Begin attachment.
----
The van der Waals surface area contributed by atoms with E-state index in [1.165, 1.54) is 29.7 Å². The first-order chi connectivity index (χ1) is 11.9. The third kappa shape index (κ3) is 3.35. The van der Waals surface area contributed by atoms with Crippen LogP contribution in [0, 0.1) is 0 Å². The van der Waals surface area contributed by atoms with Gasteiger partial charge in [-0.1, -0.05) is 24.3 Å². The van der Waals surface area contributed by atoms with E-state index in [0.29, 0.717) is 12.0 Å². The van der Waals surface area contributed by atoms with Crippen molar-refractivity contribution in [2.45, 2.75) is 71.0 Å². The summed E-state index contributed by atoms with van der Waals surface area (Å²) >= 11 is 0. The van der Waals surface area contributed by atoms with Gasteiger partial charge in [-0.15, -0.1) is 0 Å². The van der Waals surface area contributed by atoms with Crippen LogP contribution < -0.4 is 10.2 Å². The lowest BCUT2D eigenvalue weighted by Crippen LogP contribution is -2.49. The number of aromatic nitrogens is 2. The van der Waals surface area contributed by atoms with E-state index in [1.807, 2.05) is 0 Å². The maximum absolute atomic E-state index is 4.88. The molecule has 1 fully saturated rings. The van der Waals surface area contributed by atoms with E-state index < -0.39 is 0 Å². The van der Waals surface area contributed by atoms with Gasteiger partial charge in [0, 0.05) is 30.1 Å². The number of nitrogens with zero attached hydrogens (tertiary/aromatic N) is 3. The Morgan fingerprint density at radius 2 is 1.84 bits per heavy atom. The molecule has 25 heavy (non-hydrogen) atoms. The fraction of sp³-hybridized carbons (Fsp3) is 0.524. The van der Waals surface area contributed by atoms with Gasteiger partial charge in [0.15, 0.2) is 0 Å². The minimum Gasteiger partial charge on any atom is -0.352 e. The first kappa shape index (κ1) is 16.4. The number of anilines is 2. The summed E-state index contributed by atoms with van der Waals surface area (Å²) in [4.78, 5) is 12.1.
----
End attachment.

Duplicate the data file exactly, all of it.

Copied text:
The van der Waals surface area contributed by atoms with E-state index in [1.165, 1.54) is 29.7 Å². The first-order chi connectivity index (χ1) is 11.9. The third kappa shape index (κ3) is 3.35. The van der Waals surface area contributed by atoms with Crippen LogP contribution in [0, 0.1) is 0 Å². The van der Waals surface area contributed by atoms with Gasteiger partial charge in [-0.1, -0.05) is 24.3 Å². The van der Waals surface area contributed by atoms with E-state index in [0.29, 0.717) is 12.0 Å². The van der Waals surface area contributed by atoms with Crippen molar-refractivity contribution in [2.45, 2.75) is 71.0 Å². The summed E-state index contributed by atoms with van der Waals surface area (Å²) >= 11 is 0. The van der Waals surface area contributed by atoms with Gasteiger partial charge in [-0.15, -0.1) is 0 Å². The van der Waals surface area contributed by atoms with Crippen LogP contribution < -0.4 is 10.2 Å². The lowest BCUT2D eigenvalue weighted by Crippen LogP contribution is -2.49. The number of aromatic nitrogens is 2. The van der Waals surface area contributed by atoms with E-state index in [1.807, 2.05) is 0 Å². The maximum absolute atomic E-state index is 4.88. The molecule has 1 fully saturated rings. The van der Waals surface area contributed by atoms with E-state index < -0.39 is 0 Å². The van der Waals surface area contributed by atoms with Gasteiger partial charge in [0, 0.05) is 30.1 Å². The number of nitrogens with zero attached hydrogens (tertiary/aromatic N) is 3. The Morgan fingerprint density at radius 2 is 1.84 bits per heavy atom. The molecule has 25 heavy (non-hydrogen) atoms. The fraction of sp³-hybridized carbons (Fsp3) is 0.524. The van der Waals surface area contributed by atoms with Gasteiger partial charge in [0.15, 0.2) is 0 Å². The minimum Gasteiger partial charge on any atom is -0.352 e. The first kappa shape index (κ1) is 16.4. The number of anilines is 2. The summed E-state index contributed by atoms with van der Waals surface area (Å²) in [4.78, 5) is 12.1.